Springer Online Journal Archives 1860-2000
Chemistry and Pharmacology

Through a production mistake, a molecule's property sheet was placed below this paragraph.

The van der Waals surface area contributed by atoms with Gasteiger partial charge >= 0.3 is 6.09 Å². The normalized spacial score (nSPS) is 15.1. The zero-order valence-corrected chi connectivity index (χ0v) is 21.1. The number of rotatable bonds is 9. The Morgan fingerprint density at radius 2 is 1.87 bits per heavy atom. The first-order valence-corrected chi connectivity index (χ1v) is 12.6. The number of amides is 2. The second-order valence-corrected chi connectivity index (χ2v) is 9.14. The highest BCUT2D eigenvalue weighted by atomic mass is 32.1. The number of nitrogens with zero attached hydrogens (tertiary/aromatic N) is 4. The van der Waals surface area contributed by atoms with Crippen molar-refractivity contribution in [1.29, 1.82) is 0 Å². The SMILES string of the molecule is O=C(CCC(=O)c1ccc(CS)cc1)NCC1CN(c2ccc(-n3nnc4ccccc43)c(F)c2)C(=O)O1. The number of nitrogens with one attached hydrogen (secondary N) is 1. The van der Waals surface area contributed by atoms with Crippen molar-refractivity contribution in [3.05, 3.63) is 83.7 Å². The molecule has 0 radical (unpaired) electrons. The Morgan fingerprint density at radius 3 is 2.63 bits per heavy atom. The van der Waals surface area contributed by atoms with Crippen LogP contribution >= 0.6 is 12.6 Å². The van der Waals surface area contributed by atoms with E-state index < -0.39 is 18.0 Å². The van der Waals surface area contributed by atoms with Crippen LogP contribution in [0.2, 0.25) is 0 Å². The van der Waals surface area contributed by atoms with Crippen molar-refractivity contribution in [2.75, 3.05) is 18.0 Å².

Abstract Protein-mediated electronic interactions facilitate biological electron transfer (ET) reactions. Theory and experiment are being used extensively to establish atomic-scale descriptions of these reactions. The last 20 years have seen a progression of descriptions ranging from square barrier protein approximations to tunneling Pathway models, and recently to valence orbital Hamiltonian methods. Pathway connectivity, reflecting a protein's secondary and tertiary motif, is predicted (and was recently confirmed) to determine the ET rate. A critical challenge now is to extract from more detailed orbital descriptions, with millions of interaction elements between orbitals, predictions of how primary sequence and folding-induced contacts influence electron transfer rates. Electron transfer contact maps reduce the orbital interaction information in a manner that allows ready interpretation in the context of protein motifs and mutations. We discuss these modern models for protein ET and the reduced views that are being derived from them.
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